The second principle on which a decision has to be taken before the ex ante evaluation of an ERP system starts is the sourcing basis, the division of tasks between the organization and the implementation partner. Most organizations that intend to implement ERP seek the support of an implementation partner. The costs of the implementation partner constitute a large proportion of the total costs of the ERP implementation, and the quality of the implementation partner to a large extent determines the success of the implementation. Clear agreement on the tasks and responsibilities of the implementation partner is therefore of the utmost importance for the ERP implementation project.
The sourcing basis can have two extreme shapes: the turn-key approach and the do-it-yourself approach.
With a turn-key approach, the implementation partner carries out all tasks it can reasonably do during the implementation. The full configuration is done by external consultants, the interfaces between the ERP system and other applications are built by them, they convert the data into the ERP system and they train the users. The employees of the organization are only involved when this is unavoidable, for example when specialist organization-specific knowledge is required.
The turn-key approach has advantages and disadvantages. An important advantage is the availability of resources: implementation consultants do not have operational tasks in the organization and can therefore concentrate fully on the implementation project; this enables quick progress. Another advantage is the fact that the configuration of the business logic is executed by experts who know the ins and outs of the ERP system and will make optimal use of its functionality. An advantage that is not politically correct but still valid is the scapegoat role an implementation partner can take: when the implementation does not work out as planned it is less painless to replace the consultant than to replace an employee.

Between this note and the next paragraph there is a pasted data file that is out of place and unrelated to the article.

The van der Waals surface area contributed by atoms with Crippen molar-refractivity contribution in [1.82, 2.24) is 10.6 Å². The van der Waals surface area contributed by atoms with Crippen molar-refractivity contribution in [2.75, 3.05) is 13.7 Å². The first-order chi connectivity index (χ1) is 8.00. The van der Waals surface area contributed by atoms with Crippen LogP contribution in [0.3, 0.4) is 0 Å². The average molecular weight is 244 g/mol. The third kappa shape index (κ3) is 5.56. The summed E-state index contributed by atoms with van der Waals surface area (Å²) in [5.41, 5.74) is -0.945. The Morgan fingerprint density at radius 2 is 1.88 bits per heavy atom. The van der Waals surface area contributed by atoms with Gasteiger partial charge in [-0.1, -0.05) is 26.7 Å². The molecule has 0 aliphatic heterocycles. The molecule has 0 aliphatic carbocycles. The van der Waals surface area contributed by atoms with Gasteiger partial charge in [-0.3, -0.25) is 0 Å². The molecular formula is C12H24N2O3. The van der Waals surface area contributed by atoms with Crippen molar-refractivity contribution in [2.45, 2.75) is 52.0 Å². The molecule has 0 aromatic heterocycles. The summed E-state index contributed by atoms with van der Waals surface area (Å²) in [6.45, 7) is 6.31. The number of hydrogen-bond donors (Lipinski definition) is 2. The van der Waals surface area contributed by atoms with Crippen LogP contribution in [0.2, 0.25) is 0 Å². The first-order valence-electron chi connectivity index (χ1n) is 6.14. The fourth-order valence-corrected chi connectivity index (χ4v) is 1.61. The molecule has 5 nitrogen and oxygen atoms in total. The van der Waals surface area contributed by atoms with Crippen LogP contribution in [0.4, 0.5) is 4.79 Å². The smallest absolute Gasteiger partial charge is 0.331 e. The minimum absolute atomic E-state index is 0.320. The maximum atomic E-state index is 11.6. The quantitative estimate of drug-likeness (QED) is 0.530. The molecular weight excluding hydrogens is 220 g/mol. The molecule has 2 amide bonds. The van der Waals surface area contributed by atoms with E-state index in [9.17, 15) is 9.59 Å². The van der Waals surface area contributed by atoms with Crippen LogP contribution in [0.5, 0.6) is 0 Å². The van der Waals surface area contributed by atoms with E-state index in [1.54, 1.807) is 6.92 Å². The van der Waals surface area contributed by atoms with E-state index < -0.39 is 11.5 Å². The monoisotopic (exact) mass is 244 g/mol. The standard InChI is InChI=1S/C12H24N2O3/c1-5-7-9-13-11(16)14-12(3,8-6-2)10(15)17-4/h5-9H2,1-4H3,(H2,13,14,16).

Disadvantages of the turn-key approach are the extra time required by the end of the implementation for knowledge transfer from the consultants to the own employees, the risk that organization-specific requirements are not fully configured, and a strong dependence on external consultants.
With a do-it-yourself approach the employees of the organization carry out all implementation activities that they can reasonably be asked to do. They configure the business logic, design and develop the required interfaces with other applications and the data conversion programs, and train the users. The implementation consultant only supplies the expert knowledge of the ERP system.
This approach also has advantages and disadvantages. An important plus is commitment: employees that configure the ERP system build their own future working environment. Another advantage is the fact that the configuration is based on optimal knowledge of the own business processes. A last advantage is a potentially cheaper implementation: implementation partners have high rates. Potential downsides of the do-it-yourself approach are a longer implementation time span, because internal staff cannot always be fully relieved from their operational duties, and company myopia which may limit the creative use of options for process improvement offered by the ERP system. A disadvantage that should not be ignored is the risk that employees that are trained to become ERP experts are popular on the labour market and may be recruited by other organizations.
An example of a consciously mixed sourcing basis is presented in Figure 5.3. The company Recticel, supplier in the automotive industry, opted for an implementation team with both external implementation consultants and internal employees.
The division of tasks and responsibilities between the consultants of the implementation partner and the employees of the organization that intends to implement ERP is to a large extent determined by the choice for turn-key or do-it-yourself. Before a good ex ante evaluation can be started, it is therefore important to decide which of the two sourcing basis approaches is the principle direction for the implementation.